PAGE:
In the UK there are currently over five million older people over the age of 75[i]. Whilst increased longevity should be celebrated, it is important that later life can be enjoyed and that people continue to lively safely and well, in their communities as well as their home. Unfortunately, social isolation is all too common for many.
Of the five million people over 75, over two million live alone and more than a million say they go for over a month without speaking to a friend, neighbour or family member[ii]. For two fifths of all older people, the television is considered to be the main form of company.
With over four million older households (classified as having nobody under the age of 55 living there) considered to be under-occupying[iii], it is clear that a person’s housing arrangements can become a key reason for this isolation. Many people, when they feel they can no longer continue to maintain a property that is too large for their needs, wish to downsize into something more suitable. Yet, research has shown that whilst over 30% of older homeowners have considered downsizing, only 7% actually have gone on to do so within five years[iv].
So, for the majority of older households that are considered to be under-occupying properties but do not wish to move, what support is available? Whilst practical services, such as meal delivery and cleaners/gardeners may help a person to maintain their home, they are unlikely to significantly reduce the levels of isolation and loneliness that a person can encounter.
What is homesharing?
Homeshare is a service that matches older people (known as the householder) with, typically younger, people (known as the homesharer) who are looking for accommodation in the area. The younger person lives in the householder’s spare bedroom rent-free but provides help around the home, as well as companionship. In the majority of arrangements there is an agreement for the younger person to spend 10 hours a week helping the older householder. Both parties pay a regular fee to the homeshare agency, who oversee the match and are on-hand and resolve any issues that may arise.
Whilst homeshare is still not overly common in the UK, it is growing. The Lloyds Foundation and Big Lottery Fund recently invested grant funding into eight charity and not-for-profit schemes across the UK. The funded service in London, Novus Homeshare, recently had one of their matches covered by the BBC.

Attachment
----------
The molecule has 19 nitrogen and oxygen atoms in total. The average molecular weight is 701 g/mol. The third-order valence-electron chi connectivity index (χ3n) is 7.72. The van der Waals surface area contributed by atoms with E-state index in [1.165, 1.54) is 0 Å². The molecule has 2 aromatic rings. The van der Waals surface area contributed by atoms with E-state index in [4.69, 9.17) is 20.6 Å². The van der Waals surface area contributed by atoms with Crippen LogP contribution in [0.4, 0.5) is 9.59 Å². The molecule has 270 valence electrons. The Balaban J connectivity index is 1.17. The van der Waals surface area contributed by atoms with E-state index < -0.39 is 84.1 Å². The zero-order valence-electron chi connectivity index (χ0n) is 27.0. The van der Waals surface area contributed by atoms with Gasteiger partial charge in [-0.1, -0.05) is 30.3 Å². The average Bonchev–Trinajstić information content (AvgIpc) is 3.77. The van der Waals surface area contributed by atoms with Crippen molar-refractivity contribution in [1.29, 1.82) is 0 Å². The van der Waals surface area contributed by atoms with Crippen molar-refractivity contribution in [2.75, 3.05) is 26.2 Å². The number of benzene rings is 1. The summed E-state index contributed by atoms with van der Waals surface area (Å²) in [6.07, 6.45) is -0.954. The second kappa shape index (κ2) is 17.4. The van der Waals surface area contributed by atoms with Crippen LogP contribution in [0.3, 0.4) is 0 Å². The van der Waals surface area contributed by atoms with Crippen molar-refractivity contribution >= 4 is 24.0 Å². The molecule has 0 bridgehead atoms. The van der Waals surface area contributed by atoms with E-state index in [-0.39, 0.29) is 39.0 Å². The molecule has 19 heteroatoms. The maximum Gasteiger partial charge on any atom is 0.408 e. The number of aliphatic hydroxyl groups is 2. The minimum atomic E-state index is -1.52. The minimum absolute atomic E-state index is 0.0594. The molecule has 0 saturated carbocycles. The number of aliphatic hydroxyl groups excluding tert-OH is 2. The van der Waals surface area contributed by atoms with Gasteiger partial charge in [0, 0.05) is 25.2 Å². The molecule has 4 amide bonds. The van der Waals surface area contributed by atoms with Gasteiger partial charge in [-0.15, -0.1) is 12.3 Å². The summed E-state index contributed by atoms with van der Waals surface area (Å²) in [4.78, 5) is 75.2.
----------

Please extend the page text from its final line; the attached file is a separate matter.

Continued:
The potential benefits of homesharing for health, housing and social care are considerable; particularly in large cities such as London, where eye-watering rent levels mean that many younger people are not able to afford accommodation close to where they work or study. Also, with over-stretched social care departments having to focus their resources on caring for those in the greatest need, homeshare offers a way to help prevent and delay a reliance on health and social care services by providing simple services around the home.
Of course, as well as these practical health and housing-related aspects, there is the issue of loneliness and isolation. A lack of social interaction is considered to be as bad for your health as smoking 15 cigarettes a day[v]. This is supported by research in 2013 that showed 59% of adults aged over 52 who report poor health say they feel lonely some of the time or often, compared to 21% who say they are in excellent health[vi].
The negative impact of social isolation in later life cannot be over exaggerated, it can affect a person’s physical and mental health and have a devastating result on their sense of wellbeing. Homeshare can provide an inter-generational answer to the loneliness that many older people, living in larger homes, feel. It is for these reasons that Elderly Accommodation Counsel (EAC) continue to support the Homeshare model and hope to increase awareness of these services.
If you are interested in finding our more about homeshare, you can read our factsheet here.
[i] Office of National Statistics, Overview of the UK Population, February 2016: https://www.ons.gov.uk/peoplepopulationandcommunity/populationandmigration/populationestimates/articles/overviewoftheukpopulation/february2016?lang=welsh
[ii] Age UK, Evidence Review: Loneliness in later life, July 2015: https://www.ageuk.org.uk/globalassets/age-uk/documents/reports-and-publications/reports-and-briefings/health–wellbeing/rb_june15_lonelines_in_later_life_evidence_review.pdf
[iii] JRF, Older peoples housing: choice, quality of life and under-occupation, May 2012: https://www.jrf.org.uk/report/older-peoples-housing-choice-quality-life-and-under-occupation
[iv] Legal & General, Last time buyers, June 2015: https://www.legalandgeneralgroup.com/assets/portal/files/pdf_175.pdf
[v] End Loneliness: https://www.campaigntoendloneliness.org/loneliness-research/
[vi] ONS, Measuring National Wellbeing – Older people and loneliness, April 2013: http://webarchive.nationalarchives.gov.uk/20160108052015/http://www.ons.gov.uk/ons/dcp171766_304939.pdf